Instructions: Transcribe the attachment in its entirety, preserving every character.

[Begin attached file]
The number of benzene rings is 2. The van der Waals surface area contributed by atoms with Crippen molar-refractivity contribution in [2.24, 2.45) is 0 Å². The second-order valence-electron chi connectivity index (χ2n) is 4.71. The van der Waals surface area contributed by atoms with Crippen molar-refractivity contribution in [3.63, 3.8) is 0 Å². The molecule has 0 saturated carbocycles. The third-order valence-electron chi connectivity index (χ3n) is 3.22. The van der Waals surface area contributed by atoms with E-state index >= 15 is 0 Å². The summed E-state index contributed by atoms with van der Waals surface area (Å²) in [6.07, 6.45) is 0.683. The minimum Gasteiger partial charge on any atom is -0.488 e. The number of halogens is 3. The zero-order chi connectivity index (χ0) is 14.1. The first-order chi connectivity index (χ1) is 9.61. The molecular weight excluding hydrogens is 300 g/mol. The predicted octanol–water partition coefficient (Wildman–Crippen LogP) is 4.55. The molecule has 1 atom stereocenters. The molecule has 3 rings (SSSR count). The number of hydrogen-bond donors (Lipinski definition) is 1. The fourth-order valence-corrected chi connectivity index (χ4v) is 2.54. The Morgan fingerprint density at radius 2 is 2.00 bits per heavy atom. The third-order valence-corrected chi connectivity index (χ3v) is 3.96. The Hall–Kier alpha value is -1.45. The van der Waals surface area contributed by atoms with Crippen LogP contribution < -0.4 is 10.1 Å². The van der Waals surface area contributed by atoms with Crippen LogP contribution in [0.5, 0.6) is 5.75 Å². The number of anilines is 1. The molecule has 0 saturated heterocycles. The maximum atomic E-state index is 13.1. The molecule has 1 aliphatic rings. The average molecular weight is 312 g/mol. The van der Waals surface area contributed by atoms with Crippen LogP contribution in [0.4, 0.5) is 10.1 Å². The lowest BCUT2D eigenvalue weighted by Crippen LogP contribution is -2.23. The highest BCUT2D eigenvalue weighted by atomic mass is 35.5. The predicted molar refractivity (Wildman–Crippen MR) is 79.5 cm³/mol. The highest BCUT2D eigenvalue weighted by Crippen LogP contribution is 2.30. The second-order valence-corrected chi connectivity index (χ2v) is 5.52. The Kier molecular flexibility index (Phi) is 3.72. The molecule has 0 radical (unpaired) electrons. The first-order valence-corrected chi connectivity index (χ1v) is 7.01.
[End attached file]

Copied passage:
The number of benzene rings is 2. The van der Waals surface area contributed by atoms with Crippen molar-refractivity contribution in [2.24, 2.45) is 0 Å². The second-order valence-electron chi connectivity index (χ2n) is 4.71. The van der Waals surface area contributed by atoms with Crippen molar-refractivity contribution in [3.63, 3.8) is 0 Å². The molecule has 0 saturated carbocycles. The third-order valence-electron chi connectivity index (χ3n) is 3.22. The van der Waals surface area contributed by atoms with E-state index >= 15 is 0 Å². The summed E-state index contributed by atoms with van der Waals surface area (Å²) in [6.07, 6.45) is 0.683. The minimum Gasteiger partial charge on any atom is -0.488 e. The number of halogens is 3. The zero-order chi connectivity index (χ0) is 14.1. The first-order chi connectivity index (χ1) is 9.61. The molecular weight excluding hydrogens is 300 g/mol. The predicted octanol–water partition coefficient (Wildman–Crippen LogP) is 4.55. The molecule has 1 atom stereocenters. The molecule has 3 rings (SSSR count). The number of hydrogen-bond donors (Lipinski definition) is 1. The fourth-order valence-corrected chi connectivity index (χ4v) is 2.54. The Morgan fingerprint density at radius 2 is 2.00 bits per heavy atom. The third-order valence-corrected chi connectivity index (χ3v) is 3.96. The Hall–Kier alpha value is -1.45. The van der Waals surface area contributed by atoms with Crippen LogP contribution < -0.4 is 10.1 Å². The van der Waals surface area contributed by atoms with Crippen LogP contribution in [0.5, 0.6) is 5.75 Å². The number of anilines is 1. The molecule has 0 saturated heterocycles. The maximum atomic E-state index is 13.1. The molecule has 1 aliphatic rings. The average molecular weight is 312 g/mol. The van der Waals surface area contributed by atoms with Crippen LogP contribution in [0.4, 0.5) is 10.1 Å². The lowest BCUT2D eigenvalue weighted by Crippen LogP contribution is -2.23. The highest BCUT2D eigenvalue weighted by atomic mass is 35.5. The predicted molar refractivity (Wildman–Crippen MR) is 79.5 cm³/mol. The highest BCUT2D eigenvalue weighted by Crippen LogP contribution is 2.30. The second-order valence-corrected chi connectivity index (χ2v) is 5.52. The Kier molecular flexibility index (Phi) is 3.72. The molecule has 0 radical (unpaired) electrons. The first-order valence-corrected chi connectivity index (χ1v) is 7.01.